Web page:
The activation of cellular responses by the autocrine stimulation of signaling pathways and how this impacts on the biology of the cancer cell were discussed in several presentations. As previously revealed by microarray analysis (Schulze et al., 2001), oncogenic Raf induces the survival of epithelial cells by generating an autocrine loop mediated by the secretion of growth factors of the epidermal growth factor (EGF) family. J. Downward (London, UK) extended these observations, demonstrating that this autocrine loop is responsible for 50% of the transcriptomal changes induced by activated Raf. Interestingly, all of the genes that are downregulated by Raf belong to the autocrine‐dependent set. B.H. Land (Rochester, NY) indicated that cancer cell survival can also be regulated via a second autocrine loop involving the integrin α6 and its natural ligand, laminin γ2. This loop is induced by the combined effect of ras oncogene expression and the deletion of the apc or p53 gene. Remarkably, the survival of normal cells is independent of this signal, implying that oncogene cooperation not only confers cancer cell survival but also a selective vulnerability to cell death that could be of use in therapy. Consistent with this idea, Land showed that the pharmacological blockage of this autocrine loop induces selective cancer cell death, particularly of p53‐defective tumors. Autocrine loops are responsible for regulating other tumor‐promoting cellular functions besides apoptosis. Building on observations from genome‐wide expression profiling, H. Beug (Vienna, Austria) demonstrated that the epithelial–mesenchymal transition, which is driven by joint TGF‐βR (TGF‐β receptor) and Ras signaling and is relevant for metastasis, also utilizes an autocrine loop. This is mediated by the PDGF‐R (platelet‐derived growth factor receptor), which is associated with increased expression of downstream elements of this pathway such as the transcriptional factor Stat1 (signal transducer and activator of transcription 1).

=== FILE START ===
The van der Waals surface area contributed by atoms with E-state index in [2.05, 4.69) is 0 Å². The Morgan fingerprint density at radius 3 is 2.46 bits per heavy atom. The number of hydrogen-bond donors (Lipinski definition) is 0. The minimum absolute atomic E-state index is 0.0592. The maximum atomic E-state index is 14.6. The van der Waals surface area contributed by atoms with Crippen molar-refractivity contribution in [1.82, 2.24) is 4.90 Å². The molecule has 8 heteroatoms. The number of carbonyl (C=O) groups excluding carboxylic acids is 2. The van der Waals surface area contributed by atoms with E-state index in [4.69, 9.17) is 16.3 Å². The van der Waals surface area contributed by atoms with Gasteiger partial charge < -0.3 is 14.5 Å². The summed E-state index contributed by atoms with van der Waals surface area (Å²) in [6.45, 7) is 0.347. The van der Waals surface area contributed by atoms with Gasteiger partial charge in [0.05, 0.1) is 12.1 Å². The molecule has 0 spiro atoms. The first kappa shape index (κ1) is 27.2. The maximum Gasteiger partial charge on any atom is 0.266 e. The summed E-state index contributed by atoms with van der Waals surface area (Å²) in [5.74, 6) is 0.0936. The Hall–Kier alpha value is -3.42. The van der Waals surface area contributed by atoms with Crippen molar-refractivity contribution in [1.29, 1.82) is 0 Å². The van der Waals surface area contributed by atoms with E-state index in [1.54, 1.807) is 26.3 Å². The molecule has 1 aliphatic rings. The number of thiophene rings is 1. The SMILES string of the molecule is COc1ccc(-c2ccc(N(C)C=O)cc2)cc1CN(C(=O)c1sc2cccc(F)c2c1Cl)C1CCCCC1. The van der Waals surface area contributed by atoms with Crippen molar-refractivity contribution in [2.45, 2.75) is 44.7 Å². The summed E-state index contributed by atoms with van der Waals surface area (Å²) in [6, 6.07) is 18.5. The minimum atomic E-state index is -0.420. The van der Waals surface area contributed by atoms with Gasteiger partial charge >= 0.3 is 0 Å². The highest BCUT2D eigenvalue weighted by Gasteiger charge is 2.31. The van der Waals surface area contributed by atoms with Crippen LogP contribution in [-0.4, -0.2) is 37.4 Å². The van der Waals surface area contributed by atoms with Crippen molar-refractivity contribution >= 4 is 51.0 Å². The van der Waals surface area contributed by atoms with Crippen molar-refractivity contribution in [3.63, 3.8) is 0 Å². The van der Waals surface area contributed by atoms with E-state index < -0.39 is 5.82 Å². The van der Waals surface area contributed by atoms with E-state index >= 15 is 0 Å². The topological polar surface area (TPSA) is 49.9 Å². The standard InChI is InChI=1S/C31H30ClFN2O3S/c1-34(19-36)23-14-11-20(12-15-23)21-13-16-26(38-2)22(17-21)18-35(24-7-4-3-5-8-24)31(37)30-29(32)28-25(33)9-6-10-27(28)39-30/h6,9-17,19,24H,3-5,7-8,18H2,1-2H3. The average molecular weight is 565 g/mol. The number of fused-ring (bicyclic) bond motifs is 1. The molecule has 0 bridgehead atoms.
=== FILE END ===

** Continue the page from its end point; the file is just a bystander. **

One important question discussed at the meeting is how cells insulate signaling pathways to avoid the generation of incoherent biological responses. W.A. Lim (San Francisco, CA) used the yeast Ste5 and Pbs2 proteins to illustrate the role of scaffolding proteins in assuring signal transmission and specificity. Ste5 is an anchor molecule that participates in the mating response of yeast induced by the α factor pheromone. It does so by forming a multiprotein complex with the signal transduction elements that participate in this response, including Ste20 (β/γ subunits of G protein activated by the α factor receptor), the mitogen‐activated protein (MAP) kinase kinase kinase Ste11, the MAP kinase kinase Ste7, and the MAP kinase Fus3 (Figure 1A). Pbs2 is involved in the yeast response to high extracellular salt concentrations, working both as a MAP kinase kinase in this pathway and as a docking platform for the other elements of this route, Ste11 and the MAP kinase Hog1 (Figure 1B). The key role of Ste5 and Pbs2 as signaling insulators was demonstrated in yeast cells lacking the endogenous Ste5 and expressing a Ste5/Pbs2 chimera deficient in Ste7 and Fus3 binding (Figure 1C). In these cells, the addition of α factor triggered the osmostress response instead of the expected mating response. Lim also utilized genetic methods to analyze the role of Ste5 in the assembly of the MAP kinase cascade of the mating response, demonstrating that the function of Ste5 is to assemble Ste11, Ste7 and Fus3 in a spatial orientation compatible with optimal signal output. J. Wrana (Toronto, Canada) presented a second mechanism that ensures signaling insulation by segregating antagonistic elements of the same route into different subcellular compartments. He demonstrated that TGF‐βRs are internalized through both endocytic vesicles and caveosomes, and that the first route is important for TGF‐βR signaling, whereas the second is essential for TGF‐βR degradation. The endocytic vesicles contain Sara (Smad anchor for receptor activation), an adaptor molecule that facilitates the association of the activated TGF‐βR with Smads (Similar to mothers against decapentaplegic), the main transcription factors activated by the TGF pathway. In contrast, the caveosomes contain the inhibitory Smad7 protein and the E3 ubiquitin ligase Smurf2 (Smad ubiquitination regulatory factor 2), two negative regulators of the TGF pathway that promote TGF‐βR degradation.